Everglades High School uses smart cards to move toward a safer, cashless campus

Everglades High School uses smart cards to move toward a safer, cashless campus

“I remember when my fifth grade teacher said we would be able to buy things without cash,” said Everglades High School Principal Paul Fetscher. “I thought that was the most outrageous thing I’d ever heard. And here we sit, at the beginning of the 21st century. Our kids don’t have cash, they have credit cards. It’s time schools followed suit.” With that objective in mind, Fetscher began a campaign to create a cashless campus at Everglades High School in Miramar, Florida.

All students in Broward County, where the 3,200-student Everglades High School is located, have been using ID cards for school identification for approximately 10 years. Two years ago, the staff at Everglades added a smart chip to its cards, enabling debit card privileges in a number of areas, such as vending machines, media center and certain student activities. Now Everglades students can even purchase yearbooks and prom tickets with their ID cards.

“Broward County had a rash of vending machine break-ins,” said Fred Azrak, athletic director and overseer of the Everglades ID card program. “We discussed using ID cards to allow cashless purchases from our vending machines. They suggested adding a smart chip to our cards. Now, our students can conduct a variety of transactions on campus without cash.”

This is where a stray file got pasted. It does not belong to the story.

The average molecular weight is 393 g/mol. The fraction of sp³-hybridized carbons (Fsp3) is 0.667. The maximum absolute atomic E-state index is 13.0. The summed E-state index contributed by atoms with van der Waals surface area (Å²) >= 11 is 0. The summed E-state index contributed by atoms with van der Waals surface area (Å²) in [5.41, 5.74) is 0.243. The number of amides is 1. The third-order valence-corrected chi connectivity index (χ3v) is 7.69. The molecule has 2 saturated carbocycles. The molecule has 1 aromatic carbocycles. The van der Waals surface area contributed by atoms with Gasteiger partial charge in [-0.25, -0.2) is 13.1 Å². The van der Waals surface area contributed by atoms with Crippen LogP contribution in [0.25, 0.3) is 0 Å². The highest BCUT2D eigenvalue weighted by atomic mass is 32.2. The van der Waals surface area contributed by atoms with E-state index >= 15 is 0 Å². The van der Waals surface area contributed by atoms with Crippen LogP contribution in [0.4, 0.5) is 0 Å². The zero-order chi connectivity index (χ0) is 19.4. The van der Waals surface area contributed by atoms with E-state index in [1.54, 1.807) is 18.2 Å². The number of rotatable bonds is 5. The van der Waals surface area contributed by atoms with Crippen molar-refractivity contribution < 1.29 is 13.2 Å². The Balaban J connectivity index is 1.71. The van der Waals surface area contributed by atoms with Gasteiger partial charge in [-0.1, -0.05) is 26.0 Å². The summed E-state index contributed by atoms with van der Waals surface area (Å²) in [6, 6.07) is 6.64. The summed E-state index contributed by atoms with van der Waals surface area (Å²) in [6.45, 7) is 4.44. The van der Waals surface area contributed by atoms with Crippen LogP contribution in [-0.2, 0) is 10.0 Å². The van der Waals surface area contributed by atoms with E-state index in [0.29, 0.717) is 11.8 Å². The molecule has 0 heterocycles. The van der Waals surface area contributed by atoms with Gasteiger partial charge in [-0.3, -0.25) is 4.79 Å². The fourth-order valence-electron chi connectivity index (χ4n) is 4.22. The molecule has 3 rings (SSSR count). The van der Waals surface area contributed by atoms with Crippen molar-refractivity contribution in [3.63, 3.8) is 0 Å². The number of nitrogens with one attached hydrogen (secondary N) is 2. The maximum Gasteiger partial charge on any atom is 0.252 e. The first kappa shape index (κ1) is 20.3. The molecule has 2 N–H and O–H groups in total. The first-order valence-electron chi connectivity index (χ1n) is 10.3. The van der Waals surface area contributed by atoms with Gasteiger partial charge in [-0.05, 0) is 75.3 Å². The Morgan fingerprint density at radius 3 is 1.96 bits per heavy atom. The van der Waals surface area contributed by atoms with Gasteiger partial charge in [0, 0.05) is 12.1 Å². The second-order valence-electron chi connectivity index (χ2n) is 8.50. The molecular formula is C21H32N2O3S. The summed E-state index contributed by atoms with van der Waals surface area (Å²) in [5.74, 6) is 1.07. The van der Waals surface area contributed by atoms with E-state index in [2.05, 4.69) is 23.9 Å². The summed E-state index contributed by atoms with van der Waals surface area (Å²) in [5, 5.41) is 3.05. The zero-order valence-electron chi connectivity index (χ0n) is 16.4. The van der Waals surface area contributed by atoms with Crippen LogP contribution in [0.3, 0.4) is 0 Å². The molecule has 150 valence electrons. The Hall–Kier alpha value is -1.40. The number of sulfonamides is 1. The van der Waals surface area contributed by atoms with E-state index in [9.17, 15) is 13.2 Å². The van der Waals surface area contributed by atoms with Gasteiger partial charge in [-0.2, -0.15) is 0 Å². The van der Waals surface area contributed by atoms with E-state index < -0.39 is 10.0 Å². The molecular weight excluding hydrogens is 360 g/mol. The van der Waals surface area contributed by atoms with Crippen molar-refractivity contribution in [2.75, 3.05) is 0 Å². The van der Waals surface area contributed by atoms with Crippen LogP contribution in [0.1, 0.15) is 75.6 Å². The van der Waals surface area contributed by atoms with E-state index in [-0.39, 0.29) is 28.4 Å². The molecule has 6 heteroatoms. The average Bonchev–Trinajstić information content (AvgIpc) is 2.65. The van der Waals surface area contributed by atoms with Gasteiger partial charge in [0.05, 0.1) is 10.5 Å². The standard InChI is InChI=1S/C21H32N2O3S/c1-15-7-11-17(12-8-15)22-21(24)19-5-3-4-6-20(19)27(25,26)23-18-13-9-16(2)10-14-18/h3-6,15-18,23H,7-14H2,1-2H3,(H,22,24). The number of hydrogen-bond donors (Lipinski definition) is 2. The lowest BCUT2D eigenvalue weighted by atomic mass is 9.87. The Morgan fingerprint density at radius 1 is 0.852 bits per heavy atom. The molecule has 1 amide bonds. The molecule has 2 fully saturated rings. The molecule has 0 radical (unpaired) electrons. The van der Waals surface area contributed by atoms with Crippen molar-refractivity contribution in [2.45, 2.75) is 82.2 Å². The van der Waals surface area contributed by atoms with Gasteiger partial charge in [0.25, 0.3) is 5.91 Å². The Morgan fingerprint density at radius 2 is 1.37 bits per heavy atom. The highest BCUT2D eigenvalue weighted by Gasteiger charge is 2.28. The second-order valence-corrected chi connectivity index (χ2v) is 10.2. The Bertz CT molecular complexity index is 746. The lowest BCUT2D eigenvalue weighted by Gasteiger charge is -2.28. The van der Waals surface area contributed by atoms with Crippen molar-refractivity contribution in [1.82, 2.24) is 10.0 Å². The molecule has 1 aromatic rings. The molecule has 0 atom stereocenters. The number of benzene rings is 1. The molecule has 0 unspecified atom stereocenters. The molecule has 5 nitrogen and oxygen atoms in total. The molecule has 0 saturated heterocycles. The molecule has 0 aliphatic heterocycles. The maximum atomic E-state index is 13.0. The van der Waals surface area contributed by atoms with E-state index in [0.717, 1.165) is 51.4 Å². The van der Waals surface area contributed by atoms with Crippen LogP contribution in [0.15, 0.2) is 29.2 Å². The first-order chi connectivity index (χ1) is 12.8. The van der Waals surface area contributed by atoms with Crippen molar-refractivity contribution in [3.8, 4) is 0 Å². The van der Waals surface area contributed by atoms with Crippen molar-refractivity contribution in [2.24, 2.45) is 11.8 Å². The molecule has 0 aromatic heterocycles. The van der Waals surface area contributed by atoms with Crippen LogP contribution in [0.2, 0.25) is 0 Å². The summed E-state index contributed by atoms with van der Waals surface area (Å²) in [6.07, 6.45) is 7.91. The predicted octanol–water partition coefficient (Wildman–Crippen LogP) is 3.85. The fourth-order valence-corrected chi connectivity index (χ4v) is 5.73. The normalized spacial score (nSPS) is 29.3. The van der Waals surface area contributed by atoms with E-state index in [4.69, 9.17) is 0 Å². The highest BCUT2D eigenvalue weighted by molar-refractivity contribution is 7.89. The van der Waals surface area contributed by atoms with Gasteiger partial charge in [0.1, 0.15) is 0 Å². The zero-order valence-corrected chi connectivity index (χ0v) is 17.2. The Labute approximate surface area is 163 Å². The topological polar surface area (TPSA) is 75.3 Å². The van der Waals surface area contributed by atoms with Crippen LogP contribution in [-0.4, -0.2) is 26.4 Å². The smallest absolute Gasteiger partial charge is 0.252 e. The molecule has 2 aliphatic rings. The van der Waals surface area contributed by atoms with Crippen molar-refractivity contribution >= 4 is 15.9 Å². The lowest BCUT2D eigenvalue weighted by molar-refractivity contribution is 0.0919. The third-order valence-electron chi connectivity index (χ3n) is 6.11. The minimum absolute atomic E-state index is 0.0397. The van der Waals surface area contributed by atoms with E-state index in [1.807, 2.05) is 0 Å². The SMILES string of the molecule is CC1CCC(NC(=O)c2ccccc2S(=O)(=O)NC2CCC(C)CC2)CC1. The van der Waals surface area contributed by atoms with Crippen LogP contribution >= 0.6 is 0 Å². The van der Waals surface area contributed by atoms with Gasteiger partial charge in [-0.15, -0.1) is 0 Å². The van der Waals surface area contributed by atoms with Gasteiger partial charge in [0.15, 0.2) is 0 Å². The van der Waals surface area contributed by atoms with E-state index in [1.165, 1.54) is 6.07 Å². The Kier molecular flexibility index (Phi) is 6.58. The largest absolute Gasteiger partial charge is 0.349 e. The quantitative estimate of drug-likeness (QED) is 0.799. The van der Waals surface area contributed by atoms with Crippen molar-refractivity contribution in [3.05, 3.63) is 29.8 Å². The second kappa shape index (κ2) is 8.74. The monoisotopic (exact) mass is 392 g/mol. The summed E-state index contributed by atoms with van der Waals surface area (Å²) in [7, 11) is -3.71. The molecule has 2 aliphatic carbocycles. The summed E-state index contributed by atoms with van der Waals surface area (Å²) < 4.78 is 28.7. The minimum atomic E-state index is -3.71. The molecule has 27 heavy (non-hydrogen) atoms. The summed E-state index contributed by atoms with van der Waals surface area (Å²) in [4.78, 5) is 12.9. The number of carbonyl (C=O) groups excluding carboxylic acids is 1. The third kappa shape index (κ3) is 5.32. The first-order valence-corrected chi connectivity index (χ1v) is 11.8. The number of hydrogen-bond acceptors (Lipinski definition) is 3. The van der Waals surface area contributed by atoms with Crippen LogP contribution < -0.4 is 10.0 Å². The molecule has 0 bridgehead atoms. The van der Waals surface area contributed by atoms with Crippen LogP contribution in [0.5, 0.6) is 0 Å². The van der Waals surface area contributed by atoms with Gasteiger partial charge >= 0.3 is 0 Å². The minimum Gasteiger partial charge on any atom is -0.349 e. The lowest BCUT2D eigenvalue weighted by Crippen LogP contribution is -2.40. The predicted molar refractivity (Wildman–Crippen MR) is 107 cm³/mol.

“This is a unique solution for a high school,” said Alan Mendelson of Plasco. “Many colleges and universities use smart cards for cashless transactions, but Everglades is one of the first high schools in the country with the foresight to create a cashless campus.”

Everglades was able to upgrade its system using its two existing Fargo ID card printers. Already printing bar codes on the cards, the printers now simultaneously enable smart card options. The new, smart ID cards retain the printed bar code because not all applications at Everglades are integrated into the smart card system yet. The cafeteria program, for instance, is run county-wide out of New York using the students’ bar codes. Likewise, the library check-out system references the students’ ID numbers via the bar codes because there is no money involved in checking out a book so the smart card application isn’t needed.

Immediate Rewards
It didn’t take long for Everglades High School to see results from the smart card program. “Vandalism has become non-existent, despite the fact that vending machines stay unlocked outside all night,” said Azrak. “These machines use card readers instead of typical coin or dollar bill slots. Students know there is no money in them. We can’t get a bag of potato chips at our school without an ID card.”

Everglades makes it easy for students to deposit money into their account. They can insert cash into machines conveniently located in the guidance office and the cafeteria, and the money is transferred to the student’s card automatically.

Students have been very responsible with the cards, according to Azrak. They know that if they lose their card, they lose the money in their account. Everglades also charges a small fee for replacing the card. Starting next year, students will be allowed to keep their cards from year to year to defray school expenses. The Fargo printers laminate the cards to enhance their longevity.